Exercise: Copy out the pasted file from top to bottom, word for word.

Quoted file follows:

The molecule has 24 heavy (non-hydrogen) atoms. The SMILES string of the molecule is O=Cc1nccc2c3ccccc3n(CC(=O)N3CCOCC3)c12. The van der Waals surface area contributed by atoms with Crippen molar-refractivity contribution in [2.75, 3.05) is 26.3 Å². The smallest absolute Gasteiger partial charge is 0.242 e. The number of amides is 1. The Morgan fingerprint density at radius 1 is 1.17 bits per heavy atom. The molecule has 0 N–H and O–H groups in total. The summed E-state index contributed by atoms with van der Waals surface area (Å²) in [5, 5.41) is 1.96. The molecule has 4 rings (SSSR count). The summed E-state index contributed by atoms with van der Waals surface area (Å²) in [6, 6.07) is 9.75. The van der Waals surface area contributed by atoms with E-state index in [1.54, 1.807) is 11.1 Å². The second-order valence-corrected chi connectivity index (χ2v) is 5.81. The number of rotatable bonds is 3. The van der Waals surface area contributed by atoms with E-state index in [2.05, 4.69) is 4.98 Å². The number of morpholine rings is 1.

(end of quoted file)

The molecule has 24 heavy (non-hydrogen) atoms. The SMILES string of the molecule is O=Cc1nccc2c3ccccc3n(CC(=O)N3CCOCC3)c12. The van der Waals surface area contributed by atoms with Crippen molar-refractivity contribution in [2.75, 3.05) is 26.3 Å². The smallest absolute Gasteiger partial charge is 0.242 e. The number of amides is 1. The Morgan fingerprint density at radius 1 is 1.17 bits per heavy atom. The molecule has 0 N–H and O–H groups in total. The summed E-state index contributed by atoms with van der Waals surface area (Å²) in [5, 5.41) is 1.96. The molecule has 4 rings (SSSR count). The summed E-state index contributed by atoms with van der Waals surface area (Å²) in [6, 6.07) is 9.75. The van der Waals surface area contributed by atoms with E-state index in [1.54, 1.807) is 11.1 Å². The second-order valence-corrected chi connectivity index (χ2v) is 5.81. The number of rotatable bonds is 3. The van der Waals surface area contributed by atoms with E-state index in [2.05, 4.69) is 4.98 Å². The number of morpholine rings is 1.